Powershell: Parameters for Scripts and (Advanced) Functions

Some notes on parameters for scripts or (advanced) functions in Powershell.

Parameter block for a script or an advanced function

At the beginning of the script, add CmdletBinding() and a Param() block.

Note that in most cases, this block must be the very first line of code in a script (comments and blank lines don’t matter), so don’t try to declare variables or define functions before it.

[CmdletBinding()]    # With that entry, a function turns into an 'advanced function'.

Param
(
    [Parameter(Mandatory=$True)]  [string] $StringParameter,
    [Parameter(Mandatory=$False)] [bool]   $BooleanParameter = $False,
    [Parameter(Mandatory=$False)] $IntegerParameter = 10,
    
    [Parameter(Mandatory=$False)]
    [switch]
    $SwitchParameter
)

CmdletBinding() is part of an “advanced functions/script cmdlet”. By that, a script or function automatically supports common parameters like -Verbose, -Debug, -WhatIf, -Confirm, -ErrorAction etc. Note that some of those common parameter still need additional support in the implementation to work right.

As usual, typing the variable (like [string] or [bool]) is not required, but can prevent some errors or weird behavior due casting issues.

Simple Function

For a normal function, parameters can also be provided simpler (and they are not required at all):

No parameters at all:

function Func
{
    # ...
}

Parameters in the function head

function Func ($Param1, [int] $Param2)
{
    # ...
}

Or parameters in the parameter block in the function body:

function Func
{
    param
    (
        $Param1,
        $Param2
    )
}

Validate parameter input

Example: Is the argument an existing file? ($_ is a shortcut for the value of the input argument.)

Param
(
    [ValidateScript({ Test-Path -Path $_ -PathType Leaf })]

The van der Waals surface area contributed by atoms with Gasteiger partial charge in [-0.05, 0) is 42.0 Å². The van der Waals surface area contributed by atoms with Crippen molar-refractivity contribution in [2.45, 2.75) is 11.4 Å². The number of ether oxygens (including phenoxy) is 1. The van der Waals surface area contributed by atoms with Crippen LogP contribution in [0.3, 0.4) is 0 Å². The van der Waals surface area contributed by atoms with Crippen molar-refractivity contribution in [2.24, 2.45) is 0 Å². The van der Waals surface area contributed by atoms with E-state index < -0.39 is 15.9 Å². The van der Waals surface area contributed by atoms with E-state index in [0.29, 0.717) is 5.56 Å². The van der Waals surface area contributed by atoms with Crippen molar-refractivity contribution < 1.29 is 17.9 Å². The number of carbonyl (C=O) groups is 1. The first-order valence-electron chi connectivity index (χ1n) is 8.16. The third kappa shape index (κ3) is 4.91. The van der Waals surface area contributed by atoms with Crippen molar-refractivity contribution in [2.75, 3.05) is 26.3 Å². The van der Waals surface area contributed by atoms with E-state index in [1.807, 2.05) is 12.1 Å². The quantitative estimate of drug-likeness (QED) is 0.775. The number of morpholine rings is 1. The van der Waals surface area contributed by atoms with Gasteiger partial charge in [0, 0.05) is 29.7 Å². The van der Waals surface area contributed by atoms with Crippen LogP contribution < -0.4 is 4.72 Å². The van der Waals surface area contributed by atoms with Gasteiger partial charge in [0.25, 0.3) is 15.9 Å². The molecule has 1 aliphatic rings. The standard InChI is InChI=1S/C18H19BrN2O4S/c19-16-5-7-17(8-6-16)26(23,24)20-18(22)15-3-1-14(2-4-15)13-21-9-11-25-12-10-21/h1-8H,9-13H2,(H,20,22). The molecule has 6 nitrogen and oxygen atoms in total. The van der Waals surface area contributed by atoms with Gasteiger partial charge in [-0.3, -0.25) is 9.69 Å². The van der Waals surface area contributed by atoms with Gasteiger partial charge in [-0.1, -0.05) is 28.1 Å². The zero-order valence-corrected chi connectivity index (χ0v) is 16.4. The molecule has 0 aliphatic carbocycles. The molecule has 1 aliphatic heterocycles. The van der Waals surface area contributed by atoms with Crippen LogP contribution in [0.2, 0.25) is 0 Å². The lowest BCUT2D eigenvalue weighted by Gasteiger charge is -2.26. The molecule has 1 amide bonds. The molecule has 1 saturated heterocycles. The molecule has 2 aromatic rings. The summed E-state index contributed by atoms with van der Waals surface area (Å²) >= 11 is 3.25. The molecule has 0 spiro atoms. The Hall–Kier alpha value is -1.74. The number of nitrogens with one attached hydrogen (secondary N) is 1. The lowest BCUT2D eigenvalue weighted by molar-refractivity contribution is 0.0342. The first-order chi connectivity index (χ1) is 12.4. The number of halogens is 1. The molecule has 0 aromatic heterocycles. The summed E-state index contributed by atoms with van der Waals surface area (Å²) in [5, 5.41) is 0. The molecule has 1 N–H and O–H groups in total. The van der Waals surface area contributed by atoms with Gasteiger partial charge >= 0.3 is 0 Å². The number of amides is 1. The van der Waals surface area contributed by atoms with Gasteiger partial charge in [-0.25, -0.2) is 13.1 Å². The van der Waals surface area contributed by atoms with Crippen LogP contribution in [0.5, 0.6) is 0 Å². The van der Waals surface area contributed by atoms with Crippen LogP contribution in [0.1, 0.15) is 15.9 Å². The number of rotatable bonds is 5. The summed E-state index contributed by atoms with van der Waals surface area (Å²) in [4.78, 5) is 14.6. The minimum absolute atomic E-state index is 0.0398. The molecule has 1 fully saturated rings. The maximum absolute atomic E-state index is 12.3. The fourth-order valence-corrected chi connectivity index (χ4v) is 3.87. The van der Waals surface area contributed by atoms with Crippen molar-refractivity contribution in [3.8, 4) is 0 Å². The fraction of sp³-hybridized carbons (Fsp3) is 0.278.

[string] $InputFile
)

Note that only incoming arguments are checked, not the default values!
That means, if you set the default value here to something like $InputFile = "C:\Some\Path\To\File.txt", and that path doesn’t exist, ValidateScript will not throw an error; you would need to test that later in the script explicitly.

Code Comment
[ValidateScript(<# See example above #>)] An expression that must return $true to be valid. See example above.
[ValidateRange(0,10)] The parameter must be between zero and ten.
[ValidateRange("Positive")] The parameter value must be greater than zero (enums are: “Positive”, “Negative”, “NonPositive”, “NonNegative”).
[ValidateCount(1,5)] The parameter takes one (minimum) to five (maximum) parameter values.
[ValidateLength(1,10)] The parameter value must have one (minimum) to ten (maximum) characters.
[ValidatePattern("[0-9][0-9][0-9][0-9]")] The parameter value must contain a four-digit number, and each digit must be a number zero to nine.
[ValidateSet("Low", "Medium", "High")] Only one of those three specified values will be accepted.
[ValidateNotNull()] The parameter value may not be null.
[ValidateNotNullOrEmpty()] The parameter value may not be null or empty.
[ValidateDrive("C", "D", "Variable", "Function")] The parameter value must be a PSDrive.
.. and some more…

And these are allowed for mandatory parameters:

See also https://docs.microsoft.com/en-us/powershell/module/microsoft.powershell.core/about/about_functions_advanced_parameters.

Parameter Set

Useful for mutually exclusive arguments (more at https://blog.simonw.se/powershell-functions-and-parameter-sets/).

Example: Parameter Param1 is always available for the combinations of sets that are specified in its [Parameter()] attributes(!), but either Enable_A or Enable_B can additionally and optionally be chosen:

function Set-Something
{
    [CmdletBinding(DefaultParameterSetName = "Default")]  # Optional
    param
    (
        [Parameter(Mandatory=$true)]
        [Parameter(ParameterSetName="Default")]
        [Parameter(ParameterSetName="Set_A")]
        [Parameter(ParameterSetName="Set_B")]
        [string] $Param1,
        
        [Parameter(ParameterSetName="Default")]
        [Parameter(ParameterSetName="Set_A")]
        [int] $Param2,

        [Parameter(ParameterSetName="Set_A")]
        [switch] $Enable_A,

        [Parameter(ParameterSetName="Set_B")]
        [switch] $Enable_B
    )

    # ...
}

Set-Something -Param1 "foo"
Set-Something -Param1 "foo" -Enable_A
Set-Something -Param1 "foo" -Enable_B
Set-Something -Param1 "foo" -Enable_A -Enable_B    # Will not autocomplete and will throw an error if you enforce it!
Set-Something -Param1 "foo" -Param2 100 -Enable_B  # Error, since Param2 doesn't list 'Set_B' in its [Parameter()] attribute!

Pass multiple values to a single parameter

By the way: Originally I used $input as the name for the parameter, but I soon discovered that it is a predefined Powershell variable in functions and script blocks; so, better use a different name.

function Func
{
    [CmdletBinding()]
    param
    (
        [string[]] $InputStr = @("String One", "String Two"')
    )

    foreach ($item in $InputStr) { Write-Output $item }
}

Func -InputStr "foo", "bar"

Some notes: